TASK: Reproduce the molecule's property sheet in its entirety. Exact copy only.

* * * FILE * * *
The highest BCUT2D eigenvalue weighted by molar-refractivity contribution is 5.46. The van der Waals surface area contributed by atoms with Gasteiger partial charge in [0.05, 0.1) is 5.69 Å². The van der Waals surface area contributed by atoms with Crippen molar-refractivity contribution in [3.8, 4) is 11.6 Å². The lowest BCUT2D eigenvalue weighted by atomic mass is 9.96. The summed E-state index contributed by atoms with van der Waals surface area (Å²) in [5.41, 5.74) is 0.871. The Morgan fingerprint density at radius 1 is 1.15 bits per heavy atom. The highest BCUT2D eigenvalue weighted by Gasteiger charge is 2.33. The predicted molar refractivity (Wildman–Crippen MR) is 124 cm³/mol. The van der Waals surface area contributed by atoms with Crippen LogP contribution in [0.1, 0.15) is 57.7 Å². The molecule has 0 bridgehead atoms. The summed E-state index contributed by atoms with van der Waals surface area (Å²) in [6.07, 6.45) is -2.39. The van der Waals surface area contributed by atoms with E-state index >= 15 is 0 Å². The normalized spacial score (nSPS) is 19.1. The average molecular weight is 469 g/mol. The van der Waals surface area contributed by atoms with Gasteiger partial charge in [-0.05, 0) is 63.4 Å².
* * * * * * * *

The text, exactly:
The highest BCUT2D eigenvalue weighted by molar-refractivity contribution is 5.46. The van der Waals surface area contributed by atoms with Gasteiger partial charge in [0.05, 0.1) is 5.69 Å². The van der Waals surface area contributed by atoms with Crippen molar-refractivity contribution in [3.8, 4) is 11.6 Å². The lowest BCUT2D eigenvalue weighted by atomic mass is 9.96. The summed E-state index contributed by atoms with van der Waals surface area (Å²) in [5.41, 5.74) is 0.871. The Morgan fingerprint density at radius 1 is 1.15 bits per heavy atom. The highest BCUT2D eigenvalue weighted by Gasteiger charge is 2.33. The predicted molar refractivity (Wildman–Crippen MR) is 124 cm³/mol. The van der Waals surface area contributed by atoms with Crippen LogP contribution in [0.1, 0.15) is 57.7 Å². The molecule has 0 bridgehead atoms. The summed E-state index contributed by atoms with van der Waals surface area (Å²) in [6.07, 6.45) is -2.39. The van der Waals surface area contributed by atoms with E-state index >= 15 is 0 Å². The normalized spacial score (nSPS) is 19.1. The average molecular weight is 469 g/mol. The van der Waals surface area contributed by atoms with Gasteiger partial charge in [-0.05, 0) is 63.4 Å².